In short, as long as your lender allows it, you can have multiple SBA loans at the same time. The total amount borrowed, however, can’t exceed the limits of the specific SBA loan program — applicable to the SBA 7(a) loan program, 504 loan program, and microloan program.
You cannot, on the other hand, receive multiple Economic Injury Disaster loans, or EIDLs, for damages suffered as the result of a single declared disaster, like the COVID-19 pandemic. The SBA disaster loan program does allow you to get an EIDL and a physical disaster loan if your business suffered property damage in addition to economic damages from a single declared disaster.
To qualify for a second SBA loan, your first loan should be in good standing, and you’ll want to have positive cash flow, strong credit, and sufficient collateral.
Use this guide to learn more about the limitations of having multiple SBA loans — and when there might be a better financing solution for your business.
With the most common SBA loan programs, you are not technically limited to a single loan. When it comes down to it, you could have two, three, or even more SBA loans at one time.
To get a second SBA loan, however, you’ll likely need to meet the following requirements:
In order to qualify and apply for a second SBA loan, it’s important to understand the borrowing limits of the different SBA loan programs. Here are the maximum limits you’ll need to adhere to if you’re looking to get multiple SBA loans:
According to a U.S. Small Business Administration representative, “The total amount borrowed with a single SBA loan or a combination of SBA loans can’t exceed these limits. The aggregate balance must remain under these limits, even if you’re working with several different lenders.”
Of course, some SBA lenders may have policies that limit borrowers to a single loan in order to mitigate risk. Similarly, they may require a certain number of months to pass before you can apply for a second SBA loan.
You want to use an SBA 7(a) loan to expand your business to a new location. Let’s review some funding arrangements with multiple SBA loans that would work:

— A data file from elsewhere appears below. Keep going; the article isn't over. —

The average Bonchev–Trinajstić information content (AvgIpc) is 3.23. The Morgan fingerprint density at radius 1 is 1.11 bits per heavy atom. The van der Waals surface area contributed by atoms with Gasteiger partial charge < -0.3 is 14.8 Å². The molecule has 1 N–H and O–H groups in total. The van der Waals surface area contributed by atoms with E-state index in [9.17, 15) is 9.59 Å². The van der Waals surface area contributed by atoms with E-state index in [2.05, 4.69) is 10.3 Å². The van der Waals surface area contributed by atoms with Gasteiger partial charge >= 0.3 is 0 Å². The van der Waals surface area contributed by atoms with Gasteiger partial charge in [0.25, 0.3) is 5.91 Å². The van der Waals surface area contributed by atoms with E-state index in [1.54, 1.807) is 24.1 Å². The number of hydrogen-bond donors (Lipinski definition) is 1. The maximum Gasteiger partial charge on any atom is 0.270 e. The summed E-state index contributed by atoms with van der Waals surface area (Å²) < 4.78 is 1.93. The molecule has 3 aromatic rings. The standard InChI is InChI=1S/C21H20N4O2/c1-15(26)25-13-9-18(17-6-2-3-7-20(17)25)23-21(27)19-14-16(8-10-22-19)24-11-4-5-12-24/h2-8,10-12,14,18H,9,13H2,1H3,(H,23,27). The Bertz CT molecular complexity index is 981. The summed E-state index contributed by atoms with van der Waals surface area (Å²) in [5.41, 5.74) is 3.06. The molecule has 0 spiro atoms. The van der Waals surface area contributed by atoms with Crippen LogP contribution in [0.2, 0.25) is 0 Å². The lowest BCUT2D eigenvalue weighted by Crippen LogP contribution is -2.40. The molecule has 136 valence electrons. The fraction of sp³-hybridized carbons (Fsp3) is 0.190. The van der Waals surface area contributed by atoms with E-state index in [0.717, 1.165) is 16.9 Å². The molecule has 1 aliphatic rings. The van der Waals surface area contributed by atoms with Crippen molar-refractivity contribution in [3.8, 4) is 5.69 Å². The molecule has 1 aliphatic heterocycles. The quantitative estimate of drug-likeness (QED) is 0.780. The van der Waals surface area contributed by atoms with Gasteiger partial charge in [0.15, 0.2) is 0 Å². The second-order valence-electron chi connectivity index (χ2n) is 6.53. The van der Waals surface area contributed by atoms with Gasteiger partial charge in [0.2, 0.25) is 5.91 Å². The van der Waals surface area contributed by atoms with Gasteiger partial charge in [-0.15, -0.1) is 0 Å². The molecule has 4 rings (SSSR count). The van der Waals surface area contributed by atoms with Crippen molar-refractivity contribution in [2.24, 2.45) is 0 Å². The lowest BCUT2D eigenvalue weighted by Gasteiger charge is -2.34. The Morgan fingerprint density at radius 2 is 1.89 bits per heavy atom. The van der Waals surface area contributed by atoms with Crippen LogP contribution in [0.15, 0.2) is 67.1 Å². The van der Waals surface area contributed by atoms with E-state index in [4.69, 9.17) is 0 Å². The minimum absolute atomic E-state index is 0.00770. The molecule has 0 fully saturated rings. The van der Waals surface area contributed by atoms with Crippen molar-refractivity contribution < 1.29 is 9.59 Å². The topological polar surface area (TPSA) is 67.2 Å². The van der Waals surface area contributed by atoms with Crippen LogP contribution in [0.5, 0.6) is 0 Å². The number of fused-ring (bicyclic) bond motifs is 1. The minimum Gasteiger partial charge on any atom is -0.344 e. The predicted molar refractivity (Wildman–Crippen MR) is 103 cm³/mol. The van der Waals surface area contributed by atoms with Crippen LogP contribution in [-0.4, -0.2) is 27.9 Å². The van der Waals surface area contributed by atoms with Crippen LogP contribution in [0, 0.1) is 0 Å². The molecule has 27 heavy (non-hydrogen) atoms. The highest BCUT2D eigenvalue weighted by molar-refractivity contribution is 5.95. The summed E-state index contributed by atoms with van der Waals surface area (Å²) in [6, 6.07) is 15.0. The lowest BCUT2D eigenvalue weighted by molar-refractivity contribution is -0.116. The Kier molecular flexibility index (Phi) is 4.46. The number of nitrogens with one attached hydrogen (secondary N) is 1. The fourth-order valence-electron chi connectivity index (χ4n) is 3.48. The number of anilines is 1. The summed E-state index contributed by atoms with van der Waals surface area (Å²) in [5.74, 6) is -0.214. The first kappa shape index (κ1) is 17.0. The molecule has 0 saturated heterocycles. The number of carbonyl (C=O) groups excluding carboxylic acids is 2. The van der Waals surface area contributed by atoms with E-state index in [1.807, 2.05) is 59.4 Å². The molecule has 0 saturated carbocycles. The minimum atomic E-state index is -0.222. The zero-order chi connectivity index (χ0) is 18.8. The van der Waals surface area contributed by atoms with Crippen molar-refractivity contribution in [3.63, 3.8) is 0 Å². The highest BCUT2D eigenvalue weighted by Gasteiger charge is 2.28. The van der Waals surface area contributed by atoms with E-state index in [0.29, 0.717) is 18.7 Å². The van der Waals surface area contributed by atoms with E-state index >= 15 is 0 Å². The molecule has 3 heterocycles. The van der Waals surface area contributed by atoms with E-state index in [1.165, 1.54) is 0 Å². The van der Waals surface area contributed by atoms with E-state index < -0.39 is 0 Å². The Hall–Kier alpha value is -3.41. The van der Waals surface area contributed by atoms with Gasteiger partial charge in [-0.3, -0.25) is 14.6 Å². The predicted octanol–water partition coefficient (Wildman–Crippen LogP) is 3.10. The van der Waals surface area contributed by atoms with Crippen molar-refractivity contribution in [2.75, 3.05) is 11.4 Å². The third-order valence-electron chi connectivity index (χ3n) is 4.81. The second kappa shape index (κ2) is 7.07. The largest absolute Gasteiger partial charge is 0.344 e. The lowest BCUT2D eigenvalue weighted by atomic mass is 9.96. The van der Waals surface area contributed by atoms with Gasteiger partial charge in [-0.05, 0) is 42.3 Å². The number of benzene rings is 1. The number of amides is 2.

Here’s a funding arrangement that wouldn’t work:
As you pay back an existing SBA loan, your opportunities for additional financing expand. For instance, let’s say you have a $5 million SBA 7(a) loan. Initially, you can’t apply for additional SBA funding because you’ve hit the maximum. But within a couple of years, you pay back $1 million. Now, you’re eligible to apply for $1 million in new SBA 7(a) funding.
Combining different types of SBA loans can get a little trickier. You can combine certain types of SBA loans, within limits.
For example, SBA Community Advantage loans and Express loans officially fall under the 7(a) umbrella, so they are subject to the overall $5 million maximum for 7(a) loans.
Therefore, if you have an SBA Express loan of $350,000 and want to apply for a second SBA loan, you would be limited to a maximum loan amount of $4,650,000 ($5 million – $350,000 = $4,650,000).
Bringing an SBA 504 loan into the mix is even more complex. SBA 504 loans are used for large fixed asset purchases and require involvement from a bank and a CDC, as well as the borrower.
Due to the structure of SBA 504 loans, the SBA places more limitations on this type of funding. A borrower can have both a 7(a) and 504 loan, but according to a representative at the U.S. Small Business Administration, “if the gross amount of the two loans exceeds $5 million, the 7(a) loan must be originated first.”
If you get the 504 loan first, you cannot exceed $5 million in total SBA funding, no matter which program the secondary funds are coming from.
If you think a second SBA loan is the answer to your business’s funding needs, you’ll need to complete the same application process you went through with the first loan in order to qualify.
With this SBA loan application, however, lenders will place even more importance on your business’s creditworthiness and financials — as you already have existing debt to repay.
Therefore, before you start the intensive application process, here are a few ways you can evaluate your business to determine if another SBA loan is the right financing option: